Doctor insights on:
How Would Someone Describe Blindness
Highly variable: Interesting question. Blindness can range from "legally blind", 20/200 or less on the eye chart in both eyes, in which many people cope well for usual activities around the house, even reading print that is not too small with the help of magnifiying devices, to total blindness, not even seeing any light. All "blind" patient have to give up driving. The degree of blindness affects the description. ...Read more
Just Can't See: They would probably say: "i can no longer see". ...Read more
Blindness: Self induced blindness is very rare and may be associated with mental illness. Pressure on the eyes can result in central retinal artery occlusion. Not controlling blood sugars in diabetes and not controlling hypertension can result in self inflicted blindness. The real question is why would anyone make themselves blind? Psychiatric care should be considered. ...Read more
Of course: Sadly people go blind from injury, strokes, intrinsic eye disease, inherited eye disease and other factors. When this happens you need an answer as to why and whether it is reversible from your ophthalmologist. Otherwise, if permanent, then you will need assistance for the blind from the proper organizations. ...Read more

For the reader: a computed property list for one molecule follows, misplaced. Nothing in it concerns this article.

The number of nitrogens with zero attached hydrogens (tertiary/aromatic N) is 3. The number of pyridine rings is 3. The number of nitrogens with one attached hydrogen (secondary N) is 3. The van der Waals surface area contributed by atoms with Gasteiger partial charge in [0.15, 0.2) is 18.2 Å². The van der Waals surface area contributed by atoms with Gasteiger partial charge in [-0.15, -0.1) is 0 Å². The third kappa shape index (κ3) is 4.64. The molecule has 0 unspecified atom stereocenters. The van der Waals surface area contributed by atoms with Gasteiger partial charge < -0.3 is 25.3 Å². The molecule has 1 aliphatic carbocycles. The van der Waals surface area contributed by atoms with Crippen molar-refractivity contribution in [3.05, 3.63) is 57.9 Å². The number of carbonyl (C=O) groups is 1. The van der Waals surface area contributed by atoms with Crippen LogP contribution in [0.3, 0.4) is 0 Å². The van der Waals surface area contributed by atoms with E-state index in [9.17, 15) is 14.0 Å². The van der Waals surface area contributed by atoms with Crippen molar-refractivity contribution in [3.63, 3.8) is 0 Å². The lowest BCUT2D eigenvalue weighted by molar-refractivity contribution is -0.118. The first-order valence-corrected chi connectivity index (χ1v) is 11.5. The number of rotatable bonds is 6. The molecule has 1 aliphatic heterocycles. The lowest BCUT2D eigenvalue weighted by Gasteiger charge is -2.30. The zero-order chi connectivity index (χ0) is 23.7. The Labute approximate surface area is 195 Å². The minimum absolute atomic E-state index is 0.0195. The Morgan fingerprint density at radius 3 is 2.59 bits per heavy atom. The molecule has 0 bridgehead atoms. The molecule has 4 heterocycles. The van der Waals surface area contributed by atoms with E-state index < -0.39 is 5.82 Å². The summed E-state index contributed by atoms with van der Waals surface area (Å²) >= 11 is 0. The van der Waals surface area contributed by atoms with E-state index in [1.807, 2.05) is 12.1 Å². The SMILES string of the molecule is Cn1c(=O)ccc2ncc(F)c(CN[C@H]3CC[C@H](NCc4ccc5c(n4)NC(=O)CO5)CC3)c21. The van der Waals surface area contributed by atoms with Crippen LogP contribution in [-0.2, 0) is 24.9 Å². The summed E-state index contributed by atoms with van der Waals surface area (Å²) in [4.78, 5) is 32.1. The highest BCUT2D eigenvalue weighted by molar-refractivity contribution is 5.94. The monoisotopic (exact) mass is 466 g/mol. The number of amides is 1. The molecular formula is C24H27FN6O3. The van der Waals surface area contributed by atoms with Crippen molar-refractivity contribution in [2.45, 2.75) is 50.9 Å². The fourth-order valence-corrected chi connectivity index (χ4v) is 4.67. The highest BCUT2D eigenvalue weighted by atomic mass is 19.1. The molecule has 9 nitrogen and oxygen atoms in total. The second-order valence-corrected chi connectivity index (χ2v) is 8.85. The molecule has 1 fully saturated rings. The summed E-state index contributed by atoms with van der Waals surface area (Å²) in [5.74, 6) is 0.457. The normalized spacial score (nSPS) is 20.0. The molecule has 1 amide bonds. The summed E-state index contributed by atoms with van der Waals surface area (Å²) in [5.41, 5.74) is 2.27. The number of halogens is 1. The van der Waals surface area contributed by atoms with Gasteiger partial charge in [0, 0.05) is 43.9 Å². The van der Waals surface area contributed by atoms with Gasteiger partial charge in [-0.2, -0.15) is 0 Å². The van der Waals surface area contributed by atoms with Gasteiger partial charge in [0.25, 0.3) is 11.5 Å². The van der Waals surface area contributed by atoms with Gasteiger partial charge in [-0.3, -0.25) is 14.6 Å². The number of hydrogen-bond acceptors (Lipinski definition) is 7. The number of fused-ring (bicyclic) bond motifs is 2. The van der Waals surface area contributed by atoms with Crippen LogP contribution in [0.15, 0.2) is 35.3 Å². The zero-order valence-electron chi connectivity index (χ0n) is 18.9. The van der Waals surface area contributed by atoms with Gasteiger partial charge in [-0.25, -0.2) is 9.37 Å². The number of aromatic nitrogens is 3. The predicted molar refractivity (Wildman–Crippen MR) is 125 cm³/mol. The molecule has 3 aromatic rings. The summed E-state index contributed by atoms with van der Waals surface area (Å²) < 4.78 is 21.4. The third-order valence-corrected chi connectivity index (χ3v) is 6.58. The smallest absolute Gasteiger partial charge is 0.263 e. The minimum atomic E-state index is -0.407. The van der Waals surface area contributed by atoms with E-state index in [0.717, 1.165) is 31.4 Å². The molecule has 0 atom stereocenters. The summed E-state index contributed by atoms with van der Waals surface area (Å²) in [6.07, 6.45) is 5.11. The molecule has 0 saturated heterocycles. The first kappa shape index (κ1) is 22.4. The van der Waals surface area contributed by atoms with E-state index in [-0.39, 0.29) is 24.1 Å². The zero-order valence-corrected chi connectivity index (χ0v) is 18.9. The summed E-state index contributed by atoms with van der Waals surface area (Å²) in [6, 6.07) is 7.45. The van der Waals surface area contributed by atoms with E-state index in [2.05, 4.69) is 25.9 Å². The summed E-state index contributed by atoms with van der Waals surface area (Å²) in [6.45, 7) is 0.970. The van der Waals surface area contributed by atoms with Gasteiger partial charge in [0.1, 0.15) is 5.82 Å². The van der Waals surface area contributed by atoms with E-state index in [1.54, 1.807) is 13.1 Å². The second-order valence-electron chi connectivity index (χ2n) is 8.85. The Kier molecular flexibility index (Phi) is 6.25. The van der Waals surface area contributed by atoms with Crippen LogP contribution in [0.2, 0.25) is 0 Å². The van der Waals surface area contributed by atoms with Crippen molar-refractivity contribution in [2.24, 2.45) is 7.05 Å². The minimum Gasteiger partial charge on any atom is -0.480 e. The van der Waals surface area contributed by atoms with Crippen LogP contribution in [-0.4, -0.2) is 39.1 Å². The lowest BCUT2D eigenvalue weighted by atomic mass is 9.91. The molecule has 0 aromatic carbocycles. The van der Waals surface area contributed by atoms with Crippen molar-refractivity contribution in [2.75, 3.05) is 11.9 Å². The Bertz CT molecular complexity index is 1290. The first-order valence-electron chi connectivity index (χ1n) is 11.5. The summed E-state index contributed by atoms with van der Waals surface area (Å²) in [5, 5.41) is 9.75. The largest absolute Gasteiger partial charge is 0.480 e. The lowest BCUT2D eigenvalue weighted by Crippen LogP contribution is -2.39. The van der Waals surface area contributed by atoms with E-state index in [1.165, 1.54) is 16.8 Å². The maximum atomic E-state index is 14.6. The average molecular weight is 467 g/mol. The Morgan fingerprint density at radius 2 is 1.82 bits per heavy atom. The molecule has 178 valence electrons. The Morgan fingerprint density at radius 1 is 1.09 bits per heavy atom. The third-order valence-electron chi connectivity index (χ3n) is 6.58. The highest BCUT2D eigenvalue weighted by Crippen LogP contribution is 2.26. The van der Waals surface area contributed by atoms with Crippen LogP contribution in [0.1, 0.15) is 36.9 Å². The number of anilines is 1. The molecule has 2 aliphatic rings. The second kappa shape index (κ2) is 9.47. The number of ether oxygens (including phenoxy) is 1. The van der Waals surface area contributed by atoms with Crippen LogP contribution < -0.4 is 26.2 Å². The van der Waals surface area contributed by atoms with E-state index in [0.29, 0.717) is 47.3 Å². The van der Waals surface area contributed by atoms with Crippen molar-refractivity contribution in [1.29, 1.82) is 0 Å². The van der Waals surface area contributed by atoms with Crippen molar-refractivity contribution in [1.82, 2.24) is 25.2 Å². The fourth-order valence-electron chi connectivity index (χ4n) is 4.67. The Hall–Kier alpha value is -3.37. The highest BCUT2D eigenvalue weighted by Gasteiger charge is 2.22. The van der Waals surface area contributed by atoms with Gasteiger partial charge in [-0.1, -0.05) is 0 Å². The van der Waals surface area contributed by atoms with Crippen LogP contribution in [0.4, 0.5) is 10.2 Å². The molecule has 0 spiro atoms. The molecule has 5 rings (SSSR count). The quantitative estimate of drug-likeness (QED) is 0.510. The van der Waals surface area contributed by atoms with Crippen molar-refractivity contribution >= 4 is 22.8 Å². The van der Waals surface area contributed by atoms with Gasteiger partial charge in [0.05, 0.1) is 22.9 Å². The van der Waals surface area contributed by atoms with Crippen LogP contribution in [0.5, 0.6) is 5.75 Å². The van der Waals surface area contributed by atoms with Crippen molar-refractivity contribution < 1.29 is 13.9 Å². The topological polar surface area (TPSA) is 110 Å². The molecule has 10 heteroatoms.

Many causes: Loss of vision can be associated with macular degeneration, ischemic optic neuropathy, cataracts, trauma, hereditary problems such as retinitis pigmentosa, and a host of inflammatory and infectious conditions. One of our ophthalmologists could certainly expand upon this answer, and referral will be made. ...Read more
Vision loss: Bindness is a spectrum from loss of all light perception (total blindness), to varying degrees of loss meeting legal standards - vision lower than 20/200 or a visual field less than 10 degrees in extent. The causes vary - some are reversible, some treatable to prevent worsening, and some permanent. Your ophthalmologist should see you to evaluate your category and treat if possible. ...Read moreSee 1 more doctor answer
Depends: It's based upon how much nerve damage has already occurred and the rate of ganglion cell loss. The earlier the intervention, the more likely the chance to preserve vision. It also matters how likely therapy can slow down the progression of disease in someone's expected lifetime vs. Losing sight from a complication of therapy or just age-related loss. ...Read moreSee 2 more doctor answers
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